The following code snippet shows how you can set request information for license requests such as withCredentials:

const context = cast.framework.CastReceiverContext.getInstance();
const playbackConfig = new cast.framework.PlaybackConfig();
// Customize the license url for playback
playbackConfig.licenseUrl = 'http://widevine/yourLicenseServer';
playbackConfig.licenseRequestHandler = requestInfo => {
  requestInfo.withCredentials = true;
};
context.start({playbackConfig: playbackConfig});

// Update playback config licenseUrl according to provided value in load request.
context.getPlayerManager().setMediaPlaybackInfoHandler((loadRequest, playbackConfig) => {
  if (loadRequest.media.customData && loadRequest.media.customData.licenseUrl) {
    playbackConfig.licenseUrl = loadRequest.media.customData.licenseUrl;
  }
  return playbackConfig;
});

If you have a Google Assistant integration, some of the DRM information such as the credentials necessary for the content might be linked directly to your Google account through mechanisms such as OAuth/SSO. In those cases, if the media content is loaded through voice or comes from the cloud, a setCredentials is invoked from the cloud to the Cast device providing that credentials. Applications writing a receiver app with CAF can then use the setCredentials information to operate DRM as necessary. Here is an example of using the credential to construct the media.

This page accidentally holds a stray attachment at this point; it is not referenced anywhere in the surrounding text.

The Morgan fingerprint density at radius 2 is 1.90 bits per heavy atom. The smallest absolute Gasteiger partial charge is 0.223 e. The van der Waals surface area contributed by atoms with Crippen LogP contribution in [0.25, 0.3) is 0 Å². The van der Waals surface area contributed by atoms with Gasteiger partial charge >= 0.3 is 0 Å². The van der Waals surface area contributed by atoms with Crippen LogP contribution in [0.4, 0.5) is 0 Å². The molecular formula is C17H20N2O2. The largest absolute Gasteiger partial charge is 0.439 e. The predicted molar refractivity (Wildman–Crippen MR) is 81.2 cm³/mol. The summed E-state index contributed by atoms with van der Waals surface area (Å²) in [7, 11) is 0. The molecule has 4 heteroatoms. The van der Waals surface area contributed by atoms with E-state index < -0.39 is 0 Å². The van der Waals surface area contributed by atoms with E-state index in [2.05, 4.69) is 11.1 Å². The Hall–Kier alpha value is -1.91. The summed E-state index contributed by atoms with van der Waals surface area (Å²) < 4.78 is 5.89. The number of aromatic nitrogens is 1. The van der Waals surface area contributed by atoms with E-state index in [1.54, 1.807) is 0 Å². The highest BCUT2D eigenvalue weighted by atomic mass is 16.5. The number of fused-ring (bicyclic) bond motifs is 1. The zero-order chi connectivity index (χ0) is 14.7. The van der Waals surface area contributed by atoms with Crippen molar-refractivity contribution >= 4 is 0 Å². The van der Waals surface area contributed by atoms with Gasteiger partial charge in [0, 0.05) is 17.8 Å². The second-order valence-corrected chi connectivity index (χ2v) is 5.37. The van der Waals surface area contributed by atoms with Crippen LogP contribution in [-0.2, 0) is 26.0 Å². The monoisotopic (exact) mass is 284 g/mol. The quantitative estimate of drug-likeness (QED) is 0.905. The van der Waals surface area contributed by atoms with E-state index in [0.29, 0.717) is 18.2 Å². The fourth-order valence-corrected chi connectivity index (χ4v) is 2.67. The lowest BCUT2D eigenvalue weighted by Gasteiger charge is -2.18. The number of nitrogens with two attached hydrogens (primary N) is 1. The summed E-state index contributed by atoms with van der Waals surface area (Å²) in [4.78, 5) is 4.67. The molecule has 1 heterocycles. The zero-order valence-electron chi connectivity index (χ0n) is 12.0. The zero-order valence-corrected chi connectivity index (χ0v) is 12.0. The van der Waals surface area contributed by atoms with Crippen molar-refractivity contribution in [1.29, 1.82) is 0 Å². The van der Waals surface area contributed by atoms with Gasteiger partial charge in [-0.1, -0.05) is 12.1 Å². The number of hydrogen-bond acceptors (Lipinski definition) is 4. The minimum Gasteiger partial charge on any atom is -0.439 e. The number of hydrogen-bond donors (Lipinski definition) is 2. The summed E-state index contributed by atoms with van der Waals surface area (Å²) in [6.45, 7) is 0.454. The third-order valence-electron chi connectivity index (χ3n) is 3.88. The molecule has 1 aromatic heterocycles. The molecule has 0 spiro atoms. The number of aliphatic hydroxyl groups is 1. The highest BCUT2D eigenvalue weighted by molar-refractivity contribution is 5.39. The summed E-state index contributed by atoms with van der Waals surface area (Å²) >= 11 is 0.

Tip: Also see Loading media using contentId, contentUrl and entity.

playerManager.setMessageInterceptor(
    cast.framework.messages.MessageType.LOAD, loadRequestData => {
      if (loadRequestData.media && loadRequestData.media.entity) {
        return thirdparty
            .getMediaById(
                loadRequestData.media.entity, loadRequestData.credentials)
            .then(media => {
              if (media) {
                loadRequestData.media.contentId = media.url;
                loadRequestData.media.contentType = media.contentType;
                loadRequestData.media.metadata = media.metadata;
              }
              return loadRequestData;
            });
      }
      return loadRequestData;
    });

Cast for audio devices

See Google Cast for audio devices guide for support on audio only playback.

Tip: Loading media using contentId, contentUrl and entity

We sugget to use entity in your implementation. The entity property is a deep link URL which can be used by Google Assistant. The entity value should be converted to contentUrl or contentId by the load interceptor as such: